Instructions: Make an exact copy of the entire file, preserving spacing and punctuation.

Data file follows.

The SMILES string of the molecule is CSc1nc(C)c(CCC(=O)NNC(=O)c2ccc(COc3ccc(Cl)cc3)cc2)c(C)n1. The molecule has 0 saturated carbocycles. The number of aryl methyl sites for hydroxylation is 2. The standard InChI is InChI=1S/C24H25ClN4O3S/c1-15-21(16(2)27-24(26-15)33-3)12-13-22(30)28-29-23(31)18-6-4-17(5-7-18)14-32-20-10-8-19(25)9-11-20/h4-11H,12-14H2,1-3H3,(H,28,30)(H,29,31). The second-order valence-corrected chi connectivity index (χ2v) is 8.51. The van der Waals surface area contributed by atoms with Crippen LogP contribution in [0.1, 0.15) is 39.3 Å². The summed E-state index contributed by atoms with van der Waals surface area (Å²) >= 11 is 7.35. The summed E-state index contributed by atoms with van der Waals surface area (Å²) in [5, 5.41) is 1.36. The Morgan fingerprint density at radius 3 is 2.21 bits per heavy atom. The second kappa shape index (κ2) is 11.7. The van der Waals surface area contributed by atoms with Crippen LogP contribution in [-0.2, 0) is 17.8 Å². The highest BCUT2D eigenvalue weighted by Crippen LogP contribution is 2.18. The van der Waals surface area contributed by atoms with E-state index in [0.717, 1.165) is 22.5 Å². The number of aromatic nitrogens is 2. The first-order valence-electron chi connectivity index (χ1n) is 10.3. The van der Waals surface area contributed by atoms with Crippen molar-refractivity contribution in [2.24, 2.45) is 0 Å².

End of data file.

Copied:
The SMILES string of the molecule is CSc1nc(C)c(CCC(=O)NNC(=O)c2ccc(COc3ccc(Cl)cc3)cc2)c(C)n1. The molecule has 0 saturated carbocycles. The number of aryl methyl sites for hydroxylation is 2. The standard InChI is InChI=1S/C24H25ClN4O3S/c1-15-21(16(2)27-24(26-15)33-3)12-13-22(30)28-29-23(31)18-6-4-17(5-7-18)14-32-20-10-8-19(25)9-11-20/h4-11H,12-14H2,1-3H3,(H,28,30)(H,29,31). The second-order valence-corrected chi connectivity index (χ2v) is 8.51. The van der Waals surface area contributed by atoms with Crippen LogP contribution in [0.1, 0.15) is 39.3 Å². The summed E-state index contributed by atoms with van der Waals surface area (Å²) >= 11 is 7.35. The summed E-state index contributed by atoms with van der Waals surface area (Å²) in [5, 5.41) is 1.36. The Morgan fingerprint density at radius 3 is 2.21 bits per heavy atom. The second kappa shape index (κ2) is 11.7. The van der Waals surface area contributed by atoms with Crippen LogP contribution in [-0.2, 0) is 17.8 Å². The highest BCUT2D eigenvalue weighted by Crippen LogP contribution is 2.18. The van der Waals surface area contributed by atoms with E-state index in [0.717, 1.165) is 22.5 Å². The number of aromatic nitrogens is 2. The first-order valence-electron chi connectivity index (χ1n) is 10.3. The van der Waals surface area contributed by atoms with Crippen molar-refractivity contribution in [2.24, 2.45) is 0 Å².